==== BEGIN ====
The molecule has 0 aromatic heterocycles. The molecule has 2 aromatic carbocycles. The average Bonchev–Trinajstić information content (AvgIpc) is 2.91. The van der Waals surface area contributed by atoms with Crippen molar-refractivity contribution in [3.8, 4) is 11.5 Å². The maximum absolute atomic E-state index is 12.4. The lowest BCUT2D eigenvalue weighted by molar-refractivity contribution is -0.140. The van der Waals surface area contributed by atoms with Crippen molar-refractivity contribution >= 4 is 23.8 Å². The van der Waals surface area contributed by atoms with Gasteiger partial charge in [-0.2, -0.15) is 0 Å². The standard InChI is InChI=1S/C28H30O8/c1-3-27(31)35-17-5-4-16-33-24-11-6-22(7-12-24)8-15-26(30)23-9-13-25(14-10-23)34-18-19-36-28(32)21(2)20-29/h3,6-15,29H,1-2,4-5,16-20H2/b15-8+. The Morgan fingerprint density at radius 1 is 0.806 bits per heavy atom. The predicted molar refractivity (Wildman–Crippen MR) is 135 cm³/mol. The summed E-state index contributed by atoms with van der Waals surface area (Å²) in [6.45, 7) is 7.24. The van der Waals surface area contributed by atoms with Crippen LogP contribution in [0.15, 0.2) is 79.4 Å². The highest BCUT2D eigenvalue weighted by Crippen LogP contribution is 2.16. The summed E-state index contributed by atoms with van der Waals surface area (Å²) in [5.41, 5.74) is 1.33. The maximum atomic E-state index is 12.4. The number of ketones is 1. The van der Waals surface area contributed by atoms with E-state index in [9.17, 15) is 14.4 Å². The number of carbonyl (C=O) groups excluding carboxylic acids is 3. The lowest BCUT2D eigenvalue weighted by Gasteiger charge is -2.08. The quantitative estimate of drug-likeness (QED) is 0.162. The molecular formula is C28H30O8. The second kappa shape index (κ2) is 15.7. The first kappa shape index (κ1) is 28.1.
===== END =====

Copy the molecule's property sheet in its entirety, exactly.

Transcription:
The molecule has 0 aromatic heterocycles. The molecule has 2 aromatic carbocycles. The average Bonchev–Trinajstić information content (AvgIpc) is 2.91. The van der Waals surface area contributed by atoms with Crippen molar-refractivity contribution in [3.8, 4) is 11.5 Å². The maximum absolute atomic E-state index is 12.4. The lowest BCUT2D eigenvalue weighted by molar-refractivity contribution is -0.140. The van der Waals surface area contributed by atoms with Crippen molar-refractivity contribution >= 4 is 23.8 Å². The van der Waals surface area contributed by atoms with Gasteiger partial charge in [-0.2, -0.15) is 0 Å². The standard InChI is InChI=1S/C28H30O8/c1-3-27(31)35-17-5-4-16-33-24-11-6-22(7-12-24)8-15-26(30)23-9-13-25(14-10-23)34-18-19-36-28(32)21(2)20-29/h3,6-15,29H,1-2,4-5,16-20H2/b15-8+. The Morgan fingerprint density at radius 1 is 0.806 bits per heavy atom. The predicted molar refractivity (Wildman–Crippen MR) is 135 cm³/mol. The summed E-state index contributed by atoms with van der Waals surface area (Å²) in [6.45, 7) is 7.24. The van der Waals surface area contributed by atoms with Crippen LogP contribution in [0.15, 0.2) is 79.4 Å². The highest BCUT2D eigenvalue weighted by Crippen LogP contribution is 2.16. The summed E-state index contributed by atoms with van der Waals surface area (Å²) in [5.41, 5.74) is 1.33. The maximum atomic E-state index is 12.4. The number of ketones is 1. The van der Waals surface area contributed by atoms with E-state index in [9.17, 15) is 14.4 Å². The number of carbonyl (C=O) groups excluding carboxylic acids is 3. The lowest BCUT2D eigenvalue weighted by Gasteiger charge is -2.08. The quantitative estimate of drug-likeness (QED) is 0.162. The molecular formula is C28H30O8. The second kappa shape index (κ2) is 15.7. The first kappa shape index (κ1) is 28.1.